Presence is so powerful. So why do so many of us settle for on-line relationships and neglect the old-fashion way of having friends; actually meeting with them one-on-one, face-to-face?
Former British Prime Minister Stanley Baldwin (1923-29, 1935-37) is quoted as saying, “I am one of those who would rather sink with faith than swim without it.”
The quote, when I read it a few days back, reminded me of three Bible characters; friends. They were put to the test as circumstances where they were living changed drastically. Now they were no longer allowed to practice their faith in the one living God of Israel. They could not practice their faith either privately or publicly. Often in the Scriptures we see people who have their faith tested. I would judge that these three young men went through one of the most severe tests of faith of any Bible character.
Shadrach’s, Meshach’s, and Abednego’s very lives were at stake. They were faced with a terrible dilemma, as the rules for practicing their faith while living in Babylon changed dramatically overnight. They faced a terrible dilemma. They said, “King Nebuchadnezzar is telling us to bow down and worship him instead of God, or he’ll throw us in this fiery furnace. We’re not going to bow down and worship a man, even if that man is a king. We believe that God will deliver us. We believe that God will rescue us. But even if He doesn’t, it will still be okay. We’re not bowing down to anyone but our Lord.”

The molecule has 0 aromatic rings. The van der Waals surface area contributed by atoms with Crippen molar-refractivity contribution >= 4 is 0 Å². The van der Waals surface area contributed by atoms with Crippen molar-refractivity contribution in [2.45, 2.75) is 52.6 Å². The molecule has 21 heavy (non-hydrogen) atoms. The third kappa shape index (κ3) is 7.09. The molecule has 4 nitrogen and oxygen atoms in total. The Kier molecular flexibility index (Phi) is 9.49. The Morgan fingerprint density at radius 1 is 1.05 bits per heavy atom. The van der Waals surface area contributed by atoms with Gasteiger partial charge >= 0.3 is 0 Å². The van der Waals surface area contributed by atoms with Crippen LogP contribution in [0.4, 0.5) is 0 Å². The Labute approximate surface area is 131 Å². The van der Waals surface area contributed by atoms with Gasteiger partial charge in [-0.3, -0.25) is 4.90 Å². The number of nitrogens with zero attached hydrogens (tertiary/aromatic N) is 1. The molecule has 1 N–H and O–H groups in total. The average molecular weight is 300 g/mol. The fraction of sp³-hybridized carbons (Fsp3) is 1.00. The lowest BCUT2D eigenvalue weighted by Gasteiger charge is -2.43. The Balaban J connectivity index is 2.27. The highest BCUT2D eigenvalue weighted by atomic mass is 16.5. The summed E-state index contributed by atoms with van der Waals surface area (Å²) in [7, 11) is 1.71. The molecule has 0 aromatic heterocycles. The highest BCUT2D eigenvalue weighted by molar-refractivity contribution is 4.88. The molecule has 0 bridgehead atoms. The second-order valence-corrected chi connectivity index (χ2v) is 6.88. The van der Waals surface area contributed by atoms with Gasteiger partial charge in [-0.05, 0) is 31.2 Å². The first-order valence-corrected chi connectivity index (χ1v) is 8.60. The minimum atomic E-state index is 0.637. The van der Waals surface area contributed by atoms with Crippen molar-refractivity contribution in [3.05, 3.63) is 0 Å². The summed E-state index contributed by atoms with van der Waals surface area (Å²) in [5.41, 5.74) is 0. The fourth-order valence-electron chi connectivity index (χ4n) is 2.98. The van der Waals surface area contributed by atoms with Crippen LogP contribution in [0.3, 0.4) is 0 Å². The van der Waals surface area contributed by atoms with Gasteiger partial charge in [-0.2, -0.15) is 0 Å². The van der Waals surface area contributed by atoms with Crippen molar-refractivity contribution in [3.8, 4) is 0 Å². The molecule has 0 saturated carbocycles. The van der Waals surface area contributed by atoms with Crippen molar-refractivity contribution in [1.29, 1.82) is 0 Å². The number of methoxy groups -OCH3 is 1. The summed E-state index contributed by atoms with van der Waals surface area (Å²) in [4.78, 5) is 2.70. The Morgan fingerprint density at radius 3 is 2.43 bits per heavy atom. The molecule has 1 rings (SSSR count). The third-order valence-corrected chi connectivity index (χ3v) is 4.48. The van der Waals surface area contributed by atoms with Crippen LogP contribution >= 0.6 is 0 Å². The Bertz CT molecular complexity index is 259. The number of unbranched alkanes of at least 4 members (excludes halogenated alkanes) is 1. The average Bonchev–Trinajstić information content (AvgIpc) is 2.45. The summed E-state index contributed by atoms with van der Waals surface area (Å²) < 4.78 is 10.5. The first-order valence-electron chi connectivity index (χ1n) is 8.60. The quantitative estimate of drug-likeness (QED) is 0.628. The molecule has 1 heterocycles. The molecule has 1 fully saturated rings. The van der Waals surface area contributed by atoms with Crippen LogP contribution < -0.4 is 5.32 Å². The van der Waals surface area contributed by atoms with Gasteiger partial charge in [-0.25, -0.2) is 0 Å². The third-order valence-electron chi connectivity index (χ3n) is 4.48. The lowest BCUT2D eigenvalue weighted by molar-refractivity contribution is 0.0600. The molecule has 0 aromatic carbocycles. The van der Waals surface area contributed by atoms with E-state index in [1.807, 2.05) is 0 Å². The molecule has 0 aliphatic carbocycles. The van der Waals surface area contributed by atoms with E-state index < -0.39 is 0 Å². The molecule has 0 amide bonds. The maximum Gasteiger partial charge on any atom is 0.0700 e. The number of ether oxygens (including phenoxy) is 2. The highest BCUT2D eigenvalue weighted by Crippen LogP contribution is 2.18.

Do you see that deep, inward, unshakeable faith in a trustworthy God? Theirs wasn’t a faith based on the outcome they desired; it was a faith based only on the character and goodness of God.
Essentially these three teenagers stood boldly and declared,
“We believe our God can.”
“We believe our God will.”
“But even if He doesn’t, we still believe.”
How could they have such confidence? How could they be willing to die instead of making a lifesaving decision and then ask God for forgiveness later?
Because they believed that God is God and that He has everything under control, and that was good enough for them.
They knew that even if they died a terrible excruciating death in the flames of the king’s furnace, God was still God. They believed that the Lord was on His throne and that they simply had to do their part and trust Him.
The Key: It was a faith based only on the character and goodness of God. Not based on answered prayer or desired results. It was a faith based on who God was — His character — and not on what He had done or was about to do.